"He's not afraid of anything," Lewis said of Pagano.

Another change this year has been a reliance on getting more players involved on the defensive end. Mostly by necessity because of a rash of injuries, the Ravens have mixed it up in the secondary. They've also gotten valuable snaps for players like Arthur Jones, Paul Kruger, Pernell McPhee and Brendon Ayanbadejo. Even Johnson has been coming off the field in certain situations.

"We do have more depth. We do have more pass rushers. We do have more run stuffers," Harbaugh said. "I think the guys who were young last year have kind of moved into those roles. We just have a rookie class that is ready to play and that's been a big plus for us. The fresher you are out there, obviously the faster you can play. It's good to play all the guys. You get maybe 21 or 22 defensive players and it's good to play them all."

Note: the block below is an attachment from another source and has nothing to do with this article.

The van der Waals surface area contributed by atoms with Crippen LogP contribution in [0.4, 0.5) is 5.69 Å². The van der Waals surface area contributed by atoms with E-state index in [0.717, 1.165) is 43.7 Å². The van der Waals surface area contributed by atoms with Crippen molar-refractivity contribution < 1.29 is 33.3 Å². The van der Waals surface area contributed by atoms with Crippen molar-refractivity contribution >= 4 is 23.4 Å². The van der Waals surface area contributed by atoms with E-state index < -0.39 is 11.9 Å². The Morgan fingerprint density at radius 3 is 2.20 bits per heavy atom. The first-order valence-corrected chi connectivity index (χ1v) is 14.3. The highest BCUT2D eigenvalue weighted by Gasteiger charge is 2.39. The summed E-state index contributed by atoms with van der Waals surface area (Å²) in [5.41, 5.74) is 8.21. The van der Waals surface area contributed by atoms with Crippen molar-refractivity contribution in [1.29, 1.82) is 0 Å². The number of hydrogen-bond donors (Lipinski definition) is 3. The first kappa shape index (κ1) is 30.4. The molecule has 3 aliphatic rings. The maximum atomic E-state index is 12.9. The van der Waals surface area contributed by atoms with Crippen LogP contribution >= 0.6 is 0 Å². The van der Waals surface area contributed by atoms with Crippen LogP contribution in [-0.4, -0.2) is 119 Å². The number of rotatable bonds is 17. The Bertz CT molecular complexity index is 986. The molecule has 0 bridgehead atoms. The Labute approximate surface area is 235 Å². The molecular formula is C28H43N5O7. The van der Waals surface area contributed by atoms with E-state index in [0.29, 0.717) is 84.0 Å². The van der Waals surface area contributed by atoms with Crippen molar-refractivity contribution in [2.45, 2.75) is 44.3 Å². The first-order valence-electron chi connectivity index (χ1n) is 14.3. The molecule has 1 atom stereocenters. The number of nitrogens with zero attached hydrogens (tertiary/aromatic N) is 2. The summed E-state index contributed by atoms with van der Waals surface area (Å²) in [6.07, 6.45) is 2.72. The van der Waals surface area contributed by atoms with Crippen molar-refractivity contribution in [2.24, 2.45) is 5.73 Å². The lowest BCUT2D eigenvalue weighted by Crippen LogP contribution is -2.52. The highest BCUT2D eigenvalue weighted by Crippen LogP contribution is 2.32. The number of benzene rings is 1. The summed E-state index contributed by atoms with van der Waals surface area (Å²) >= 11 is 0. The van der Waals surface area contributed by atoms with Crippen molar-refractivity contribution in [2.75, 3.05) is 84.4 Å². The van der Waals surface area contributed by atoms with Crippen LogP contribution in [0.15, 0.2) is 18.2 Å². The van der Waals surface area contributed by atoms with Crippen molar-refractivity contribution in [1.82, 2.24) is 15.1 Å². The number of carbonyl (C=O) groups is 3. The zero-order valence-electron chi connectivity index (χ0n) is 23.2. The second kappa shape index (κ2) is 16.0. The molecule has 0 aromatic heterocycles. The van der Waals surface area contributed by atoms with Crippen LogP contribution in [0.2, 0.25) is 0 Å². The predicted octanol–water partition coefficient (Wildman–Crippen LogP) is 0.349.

Points allowed553357
Yards per game249219284.5
Rush yards per game46.563.2572.5
Pass yards per game202.5155.75212
First downs allowed565265
Forced Turnovers101214
Defensive TDs014

The dominant play of the Ravens' defense has led to some comparisons between the current unit, and the defenses from 2000, and 2006. The Super Bowl-winning 2000 defense set an NFL record for allowing the fewest points. The 2006 unit finished the season ranked No.1 overall in the league, a franchise first. Here is a look at the numbers of all three through four games.